Paint-by-numbers enjoys lockdown popularity boost - on online apps

They were first invented in the 1950s and have been popular with adults and children alike as an attractive cross between a colouring book and a canvas.
Painting by numbers as a way of spending leisure time has been popular since the 1950s.Painting by numbers as a way of spending leisure time has been popular since the 1950s.
Painting by numbers as a way of spending leisure time has been popular since the 1950s.

Now an online version of the traditional paint-by-numbers craft kit has been named as one of the winners of lockdown - as demand for apps offering the artistic game has soared amid a scrabble for activities which can calm stressed households.

Demand for the product, along with calming yoga and recipe apps, has risen by over 150 per cent, according to a report from

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Meanwhile, reading and audiobook apps such as Kindle and Audible saw their use rise among four in ten consumers, while usage of language-learning apps like Duolingo increased by over a quarter, and meditation apps such as Headspace and Calm grew by a third.

Paint-by-numbers was invented by a designer, Dan Robbins, in the 1950s, inspired by Leonardo da Vinci’s teaching system of numbering sections of his canvases for apprentices to complete.

Rehan Ali, mobiles expert at, said: “Lockdown turned our routine on its head, affecting the way we work, socialise and the apps we use every day. For the millions of people who had more free time, many turned to cooking, yoga or stimulating our creativity with paint-by-numbers apps to tackle the stress and anxiety that some people are feeling while being confined to our homes.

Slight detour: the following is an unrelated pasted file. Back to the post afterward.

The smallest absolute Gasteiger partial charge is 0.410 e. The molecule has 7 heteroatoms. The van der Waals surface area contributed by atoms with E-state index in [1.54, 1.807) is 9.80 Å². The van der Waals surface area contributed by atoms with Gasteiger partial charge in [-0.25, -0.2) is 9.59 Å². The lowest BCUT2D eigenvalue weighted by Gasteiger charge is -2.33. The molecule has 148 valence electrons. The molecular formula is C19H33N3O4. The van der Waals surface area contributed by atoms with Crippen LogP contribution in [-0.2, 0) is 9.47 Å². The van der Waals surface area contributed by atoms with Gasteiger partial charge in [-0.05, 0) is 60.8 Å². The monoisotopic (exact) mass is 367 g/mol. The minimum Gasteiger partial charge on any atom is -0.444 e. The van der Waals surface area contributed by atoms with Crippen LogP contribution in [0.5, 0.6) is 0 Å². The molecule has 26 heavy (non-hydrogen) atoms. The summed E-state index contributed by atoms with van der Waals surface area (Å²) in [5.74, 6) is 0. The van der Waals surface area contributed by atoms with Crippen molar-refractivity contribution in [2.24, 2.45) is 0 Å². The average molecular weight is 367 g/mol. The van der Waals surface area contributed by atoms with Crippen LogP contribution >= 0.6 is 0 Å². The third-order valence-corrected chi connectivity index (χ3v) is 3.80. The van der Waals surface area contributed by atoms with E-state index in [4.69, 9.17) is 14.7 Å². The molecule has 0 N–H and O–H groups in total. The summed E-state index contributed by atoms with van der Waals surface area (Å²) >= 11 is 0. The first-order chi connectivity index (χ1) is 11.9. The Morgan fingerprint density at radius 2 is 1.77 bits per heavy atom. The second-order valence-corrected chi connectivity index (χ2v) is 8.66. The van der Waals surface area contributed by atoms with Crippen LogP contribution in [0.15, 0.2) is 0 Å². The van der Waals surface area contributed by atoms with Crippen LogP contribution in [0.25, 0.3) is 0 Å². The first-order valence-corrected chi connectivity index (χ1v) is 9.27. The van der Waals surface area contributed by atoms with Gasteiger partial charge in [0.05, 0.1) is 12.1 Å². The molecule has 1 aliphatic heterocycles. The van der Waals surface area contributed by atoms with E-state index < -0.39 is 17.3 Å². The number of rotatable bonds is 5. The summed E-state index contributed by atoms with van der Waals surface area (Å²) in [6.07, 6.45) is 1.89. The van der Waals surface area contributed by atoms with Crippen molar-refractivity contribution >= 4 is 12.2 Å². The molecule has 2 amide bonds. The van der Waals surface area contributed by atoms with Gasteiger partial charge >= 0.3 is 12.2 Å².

“A lot of people used the lockdown to learn new skills, with more mobile users on language-learning apps. Others spent their time listening to audiobooks and relaxing with meditation apps.”

With gyms being closed, a third of mobile users used fitness apps, such as Strava, more frequently for exercise motivation.

Consumers also turned to food delivery apps after restaurants shut their doors because of the pandemic, with searches for Deliveroo increasing 113 per cent since the lockdown began. Closed high street shops resulted in a 270 per cent surge in people searching for the online greeting card service Moonpig and a 257 per cent increase in interest in FreePrints, the photo printing app.

TV and film streaming, such as the new Disney Plus channel, which cashed in on the timing of its launch with introductory offers, also rocketed in popularity, while social media apps such as TikTok, which allows users to record and share dance videos, also saw a rise in useage.

Meanwhile, mobile users turned their backs on many of the apps they used regularly before lockdown. Travel, hotel booking, mobile parking, airline and restaurant apps saw the biggest drop in usage. Interest in accommodation booking app Airbnb fell 72 per cent since before lockdown, and airline apps became the most frequently deleted apps from people’s phones as consumers stay home.

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Fantasy football apps also slumped in popularity as football leagues cancelled games throughout the world.

Ali added: “Regardless of what your interests are, there is almost certainly an app for that, but choosing the right one can sometimes seem overwhelming. Browse the relevant app stores, compare what’s available, decide how much you’re willing to pay, and take the time to read up on reviews before taking the plunge.”

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